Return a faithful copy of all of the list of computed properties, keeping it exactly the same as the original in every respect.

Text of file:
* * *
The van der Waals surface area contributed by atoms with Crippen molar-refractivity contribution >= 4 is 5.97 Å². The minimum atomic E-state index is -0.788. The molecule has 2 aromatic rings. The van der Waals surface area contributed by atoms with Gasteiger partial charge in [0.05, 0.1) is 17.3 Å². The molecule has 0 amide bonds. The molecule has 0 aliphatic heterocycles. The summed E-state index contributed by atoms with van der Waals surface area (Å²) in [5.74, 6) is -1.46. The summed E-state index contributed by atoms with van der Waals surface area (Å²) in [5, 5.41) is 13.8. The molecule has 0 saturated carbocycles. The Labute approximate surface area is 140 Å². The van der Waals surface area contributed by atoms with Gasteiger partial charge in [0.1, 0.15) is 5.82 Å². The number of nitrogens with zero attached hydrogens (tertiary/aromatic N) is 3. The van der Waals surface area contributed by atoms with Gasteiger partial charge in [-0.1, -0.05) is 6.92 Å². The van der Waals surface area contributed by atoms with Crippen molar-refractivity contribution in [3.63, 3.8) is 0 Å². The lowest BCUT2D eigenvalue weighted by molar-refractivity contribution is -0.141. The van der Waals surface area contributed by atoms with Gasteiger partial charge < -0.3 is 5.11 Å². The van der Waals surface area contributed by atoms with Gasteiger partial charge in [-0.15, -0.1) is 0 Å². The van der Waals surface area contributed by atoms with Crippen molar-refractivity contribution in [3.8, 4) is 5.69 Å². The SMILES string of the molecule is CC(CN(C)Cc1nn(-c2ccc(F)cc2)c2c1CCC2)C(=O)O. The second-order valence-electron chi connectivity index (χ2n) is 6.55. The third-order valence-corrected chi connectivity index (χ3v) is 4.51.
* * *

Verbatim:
The van der Waals surface area contributed by atoms with Crippen molar-refractivity contribution >= 4 is 5.97 Å². The minimum atomic E-state index is -0.788. The molecule has 2 aromatic rings. The van der Waals surface area contributed by atoms with Gasteiger partial charge in [0.05, 0.1) is 17.3 Å². The molecule has 0 amide bonds. The molecule has 0 aliphatic heterocycles. The summed E-state index contributed by atoms with van der Waals surface area (Å²) in [5.74, 6) is -1.46. The summed E-state index contributed by atoms with van der Waals surface area (Å²) in [5, 5.41) is 13.8. The molecule has 0 saturated carbocycles. The Labute approximate surface area is 140 Å². The van der Waals surface area contributed by atoms with Gasteiger partial charge in [0.1, 0.15) is 5.82 Å². The number of nitrogens with zero attached hydrogens (tertiary/aromatic N) is 3. The van der Waals surface area contributed by atoms with Gasteiger partial charge in [-0.1, -0.05) is 6.92 Å². The van der Waals surface area contributed by atoms with Crippen molar-refractivity contribution in [3.63, 3.8) is 0 Å². The lowest BCUT2D eigenvalue weighted by molar-refractivity contribution is -0.141. The van der Waals surface area contributed by atoms with Gasteiger partial charge < -0.3 is 5.11 Å². The van der Waals surface area contributed by atoms with Gasteiger partial charge in [-0.15, -0.1) is 0 Å². The van der Waals surface area contributed by atoms with Crippen molar-refractivity contribution in [3.8, 4) is 5.69 Å². The SMILES string of the molecule is CC(CN(C)Cc1nn(-c2ccc(F)cc2)c2c1CCC2)C(=O)O. The second-order valence-electron chi connectivity index (χ2n) is 6.55. The third-order valence-corrected chi connectivity index (χ3v) is 4.51.